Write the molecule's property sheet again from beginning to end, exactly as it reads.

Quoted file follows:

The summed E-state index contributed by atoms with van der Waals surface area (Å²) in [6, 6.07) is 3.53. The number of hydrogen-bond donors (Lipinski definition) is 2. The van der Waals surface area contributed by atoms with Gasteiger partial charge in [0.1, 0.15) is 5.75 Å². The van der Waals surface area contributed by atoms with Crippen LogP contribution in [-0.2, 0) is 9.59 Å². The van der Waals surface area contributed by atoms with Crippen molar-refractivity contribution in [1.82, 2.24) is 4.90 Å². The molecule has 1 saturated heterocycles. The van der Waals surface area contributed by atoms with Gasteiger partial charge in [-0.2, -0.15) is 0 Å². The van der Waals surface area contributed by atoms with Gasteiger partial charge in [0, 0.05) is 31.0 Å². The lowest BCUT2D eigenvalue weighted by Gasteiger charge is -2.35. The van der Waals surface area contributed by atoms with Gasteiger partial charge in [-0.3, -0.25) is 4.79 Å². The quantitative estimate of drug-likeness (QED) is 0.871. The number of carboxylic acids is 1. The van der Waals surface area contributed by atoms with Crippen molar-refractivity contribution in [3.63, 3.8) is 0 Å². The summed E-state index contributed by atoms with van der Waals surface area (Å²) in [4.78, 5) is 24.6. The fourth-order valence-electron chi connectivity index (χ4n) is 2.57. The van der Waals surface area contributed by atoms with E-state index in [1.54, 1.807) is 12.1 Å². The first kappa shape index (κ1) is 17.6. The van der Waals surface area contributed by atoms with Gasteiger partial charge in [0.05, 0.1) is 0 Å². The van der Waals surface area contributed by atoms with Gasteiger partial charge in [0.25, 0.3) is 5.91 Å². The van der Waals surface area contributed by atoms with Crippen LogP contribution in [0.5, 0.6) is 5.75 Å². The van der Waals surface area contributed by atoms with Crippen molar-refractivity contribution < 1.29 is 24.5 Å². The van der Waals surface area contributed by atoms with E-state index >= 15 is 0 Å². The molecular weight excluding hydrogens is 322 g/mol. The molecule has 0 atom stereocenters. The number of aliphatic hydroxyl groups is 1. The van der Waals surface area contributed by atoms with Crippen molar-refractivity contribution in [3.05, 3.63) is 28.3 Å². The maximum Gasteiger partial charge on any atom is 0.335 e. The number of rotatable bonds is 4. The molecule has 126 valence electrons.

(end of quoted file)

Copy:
The summed E-state index contributed by atoms with van der Waals surface area (Å²) in [6, 6.07) is 3.53. The number of hydrogen-bond donors (Lipinski definition) is 2. The van der Waals surface area contributed by atoms with Gasteiger partial charge in [0.1, 0.15) is 5.75 Å². The van der Waals surface area contributed by atoms with Crippen LogP contribution in [-0.2, 0) is 9.59 Å². The van der Waals surface area contributed by atoms with Crippen molar-refractivity contribution in [1.82, 2.24) is 4.90 Å². The molecule has 1 saturated heterocycles. The van der Waals surface area contributed by atoms with Gasteiger partial charge in [-0.2, -0.15) is 0 Å². The van der Waals surface area contributed by atoms with Gasteiger partial charge in [0, 0.05) is 31.0 Å². The lowest BCUT2D eigenvalue weighted by Gasteiger charge is -2.35. The van der Waals surface area contributed by atoms with Gasteiger partial charge in [-0.3, -0.25) is 4.79 Å². The quantitative estimate of drug-likeness (QED) is 0.871. The number of carboxylic acids is 1. The van der Waals surface area contributed by atoms with Crippen molar-refractivity contribution in [3.63, 3.8) is 0 Å². The summed E-state index contributed by atoms with van der Waals surface area (Å²) in [4.78, 5) is 24.6. The fourth-order valence-electron chi connectivity index (χ4n) is 2.57. The van der Waals surface area contributed by atoms with E-state index in [1.54, 1.807) is 12.1 Å². The first kappa shape index (κ1) is 17.6. The van der Waals surface area contributed by atoms with Gasteiger partial charge in [0.05, 0.1) is 0 Å². The van der Waals surface area contributed by atoms with Gasteiger partial charge in [0.25, 0.3) is 5.91 Å². The van der Waals surface area contributed by atoms with Crippen LogP contribution in [0.5, 0.6) is 5.75 Å². The van der Waals surface area contributed by atoms with Crippen molar-refractivity contribution < 1.29 is 24.5 Å². The van der Waals surface area contributed by atoms with E-state index >= 15 is 0 Å². The molecular weight excluding hydrogens is 322 g/mol. The molecule has 0 atom stereocenters. The number of aliphatic hydroxyl groups is 1. The van der Waals surface area contributed by atoms with Crippen molar-refractivity contribution in [3.05, 3.63) is 28.3 Å². The maximum Gasteiger partial charge on any atom is 0.335 e. The number of rotatable bonds is 4. The molecule has 126 valence electrons.